December 13, 2019

A Critical Review of ‘Wittgenstein’s Dream’ at the Freud museum – Part 1 – Context

Context

It is telling and rather predictable that there is more actual criticism in the online comments following the mainstream reviews of ‘Wittgenstein’s Dream’ then there is in the actual reviews which for the most part stick to milk blooded enthusiasm or dry description of Turk and Putnam’s show at the Freud museum (Putnam is the curator) 

Before discussing the predictably smug gesture of a show offered here by Turk we might like to consider why this is? Surely the function of criticism is to serve as more than merely a highbrow advert for art shows whose product is considered too good to be associated with radio and television interruptions and rather to take some interest in the public taste, at best then the reviews represent an apathy of the critics towards the audience and the cultivation of taste and at worst a hobbling of the critics by a culture at large suspicious and affronted by strong words and vivid imagery preferring instead the ‘everything’s great’ approach of holiday brochures.

This is probably for one of three reasons. The first is that Turk is a commercial success, a bankable name and as such commands an automatic respect as a member of the much written about YBAs, he is a living breathing member of the London art world, so why would you subject this influential figure to the kind of criticism that might see you out of favour with any number of his supporters or contacts? Especially when writing a perfunctory review of a small art show in a museum, why not just give it the standard short back and sides treatment and crack out another standard piece of clutter for the magazines, newspapers and online outlets. This bankable quality is surely also how Putnam and Turk managed to pass their ideas by the academics, professionals and trustees who sit on the selection panel of the Freud museum, hoping his name will bring in the punters and missing that they have been mugged into allowing a trite man to make a slight at their namesake much like a conservative MP or a charity minded celeb being interviewed by Ali G and coming off like a doddering old-timer played for laughs by the would be prankster.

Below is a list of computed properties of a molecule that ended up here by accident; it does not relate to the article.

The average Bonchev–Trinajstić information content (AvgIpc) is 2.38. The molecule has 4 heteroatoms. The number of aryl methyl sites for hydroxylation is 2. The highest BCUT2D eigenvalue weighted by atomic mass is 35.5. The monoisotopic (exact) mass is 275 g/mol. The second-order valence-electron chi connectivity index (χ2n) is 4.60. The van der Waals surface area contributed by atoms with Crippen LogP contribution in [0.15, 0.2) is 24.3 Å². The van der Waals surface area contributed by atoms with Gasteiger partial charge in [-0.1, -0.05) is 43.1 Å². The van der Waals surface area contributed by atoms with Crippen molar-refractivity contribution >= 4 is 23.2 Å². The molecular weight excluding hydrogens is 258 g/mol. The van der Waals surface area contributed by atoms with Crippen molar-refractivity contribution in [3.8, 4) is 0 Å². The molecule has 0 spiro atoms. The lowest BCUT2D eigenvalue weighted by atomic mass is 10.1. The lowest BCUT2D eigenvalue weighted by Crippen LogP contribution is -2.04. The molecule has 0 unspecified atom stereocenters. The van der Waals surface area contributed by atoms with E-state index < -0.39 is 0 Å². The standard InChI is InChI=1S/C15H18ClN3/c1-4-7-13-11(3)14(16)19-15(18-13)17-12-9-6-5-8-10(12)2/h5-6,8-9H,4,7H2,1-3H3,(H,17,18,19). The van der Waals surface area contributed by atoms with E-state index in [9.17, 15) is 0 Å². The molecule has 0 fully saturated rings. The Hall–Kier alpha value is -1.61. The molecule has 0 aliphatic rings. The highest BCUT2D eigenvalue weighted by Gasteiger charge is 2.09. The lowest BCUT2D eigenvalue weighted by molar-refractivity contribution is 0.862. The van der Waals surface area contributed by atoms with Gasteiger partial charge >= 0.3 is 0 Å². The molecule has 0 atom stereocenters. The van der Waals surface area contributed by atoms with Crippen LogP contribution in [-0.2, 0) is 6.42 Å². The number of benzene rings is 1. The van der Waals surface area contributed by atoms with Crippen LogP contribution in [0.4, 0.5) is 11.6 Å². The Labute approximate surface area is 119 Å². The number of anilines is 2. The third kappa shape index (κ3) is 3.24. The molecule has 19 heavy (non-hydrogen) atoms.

The second reason is more depressing since we all must take some responsibility for it, it concerns values that have become dominant in our culture at large I would say hegemonic but for the fear that anyone reading would switch off at any hint of serious academic language (I’m joking but only a little) I’m referring here to the quality which guaranteed the success of all the YBA’s and that quality which they embody save a few from the Chapmans to Hirst and certainly Turk that of self-referential irony. In what sense does this quality work for Turk?